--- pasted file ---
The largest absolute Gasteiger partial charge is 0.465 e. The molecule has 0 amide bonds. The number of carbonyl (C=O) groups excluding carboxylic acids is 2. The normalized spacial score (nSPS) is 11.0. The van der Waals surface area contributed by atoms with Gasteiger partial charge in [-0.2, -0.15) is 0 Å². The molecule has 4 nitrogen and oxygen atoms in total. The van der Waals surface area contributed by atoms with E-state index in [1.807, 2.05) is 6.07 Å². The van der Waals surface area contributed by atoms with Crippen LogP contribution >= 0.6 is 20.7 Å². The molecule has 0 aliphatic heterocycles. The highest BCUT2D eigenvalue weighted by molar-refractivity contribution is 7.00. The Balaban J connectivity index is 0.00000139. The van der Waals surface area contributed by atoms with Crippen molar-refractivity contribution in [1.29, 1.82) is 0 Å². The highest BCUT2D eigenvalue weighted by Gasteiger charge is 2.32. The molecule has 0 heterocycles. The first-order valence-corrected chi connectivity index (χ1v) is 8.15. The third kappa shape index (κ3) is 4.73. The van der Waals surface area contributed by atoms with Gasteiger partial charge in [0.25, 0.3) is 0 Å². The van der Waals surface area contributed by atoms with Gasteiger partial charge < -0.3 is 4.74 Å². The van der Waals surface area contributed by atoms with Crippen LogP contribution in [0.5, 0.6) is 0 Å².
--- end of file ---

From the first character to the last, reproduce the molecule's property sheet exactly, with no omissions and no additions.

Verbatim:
The largest absolute Gasteiger partial charge is 0.465 e. The molecule has 0 amide bonds. The number of carbonyl (C=O) groups excluding carboxylic acids is 2. The normalized spacial score (nSPS) is 11.0. The van der Waals surface area contributed by atoms with Gasteiger partial charge in [-0.2, -0.15) is 0 Å². The molecule has 4 nitrogen and oxygen atoms in total. The van der Waals surface area contributed by atoms with E-state index in [1.807, 2.05) is 6.07 Å². The van der Waals surface area contributed by atoms with Crippen LogP contribution >= 0.6 is 20.7 Å². The molecule has 0 aliphatic heterocycles. The highest BCUT2D eigenvalue weighted by molar-refractivity contribution is 7.00. The Balaban J connectivity index is 0.00000139. The van der Waals surface area contributed by atoms with Crippen molar-refractivity contribution in [1.29, 1.82) is 0 Å². The highest BCUT2D eigenvalue weighted by Gasteiger charge is 2.32. The molecule has 0 heterocycles. The first-order valence-corrected chi connectivity index (χ1v) is 8.15. The third kappa shape index (κ3) is 4.73. The van der Waals surface area contributed by atoms with Gasteiger partial charge in [0.25, 0.3) is 0 Å². The van der Waals surface area contributed by atoms with Gasteiger partial charge < -0.3 is 4.74 Å². The van der Waals surface area contributed by atoms with Crippen LogP contribution in [0.5, 0.6) is 0 Å².